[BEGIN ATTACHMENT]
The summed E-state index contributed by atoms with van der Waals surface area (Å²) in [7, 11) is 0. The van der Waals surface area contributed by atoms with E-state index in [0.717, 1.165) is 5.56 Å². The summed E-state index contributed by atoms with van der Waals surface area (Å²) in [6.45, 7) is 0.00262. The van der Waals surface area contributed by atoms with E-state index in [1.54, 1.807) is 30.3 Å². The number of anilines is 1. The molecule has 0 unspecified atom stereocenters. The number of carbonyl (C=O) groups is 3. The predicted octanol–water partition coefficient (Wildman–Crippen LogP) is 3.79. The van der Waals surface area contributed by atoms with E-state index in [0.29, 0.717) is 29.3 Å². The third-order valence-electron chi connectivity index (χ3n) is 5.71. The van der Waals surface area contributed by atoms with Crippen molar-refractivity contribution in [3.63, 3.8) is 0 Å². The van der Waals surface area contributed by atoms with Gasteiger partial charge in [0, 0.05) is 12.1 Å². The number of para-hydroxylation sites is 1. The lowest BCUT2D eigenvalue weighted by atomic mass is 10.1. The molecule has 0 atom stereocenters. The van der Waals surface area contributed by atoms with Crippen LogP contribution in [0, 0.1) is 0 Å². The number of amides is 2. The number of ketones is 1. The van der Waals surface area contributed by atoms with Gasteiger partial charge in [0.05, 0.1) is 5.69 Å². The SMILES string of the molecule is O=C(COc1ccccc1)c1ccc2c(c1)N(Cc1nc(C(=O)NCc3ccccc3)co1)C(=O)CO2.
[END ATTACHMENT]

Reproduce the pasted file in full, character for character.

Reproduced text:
The summed E-state index contributed by atoms with van der Waals surface area (Å²) in [7, 11) is 0. The van der Waals surface area contributed by atoms with E-state index in [0.717, 1.165) is 5.56 Å². The summed E-state index contributed by atoms with van der Waals surface area (Å²) in [6.45, 7) is 0.00262. The van der Waals surface area contributed by atoms with E-state index in [1.54, 1.807) is 30.3 Å². The number of anilines is 1. The molecule has 0 unspecified atom stereocenters. The number of carbonyl (C=O) groups is 3. The predicted octanol–water partition coefficient (Wildman–Crippen LogP) is 3.79. The van der Waals surface area contributed by atoms with E-state index in [0.29, 0.717) is 29.3 Å². The third-order valence-electron chi connectivity index (χ3n) is 5.71. The van der Waals surface area contributed by atoms with Crippen molar-refractivity contribution in [3.63, 3.8) is 0 Å². The van der Waals surface area contributed by atoms with Gasteiger partial charge in [0, 0.05) is 12.1 Å². The number of para-hydroxylation sites is 1. The lowest BCUT2D eigenvalue weighted by atomic mass is 10.1. The molecule has 0 atom stereocenters. The van der Waals surface area contributed by atoms with Crippen LogP contribution in [0, 0.1) is 0 Å². The number of amides is 2. The number of ketones is 1. The van der Waals surface area contributed by atoms with Gasteiger partial charge in [0.05, 0.1) is 5.69 Å². The SMILES string of the molecule is O=C(COc1ccccc1)c1ccc2c(c1)N(Cc1nc(C(=O)NCc3ccccc3)co1)C(=O)CO2.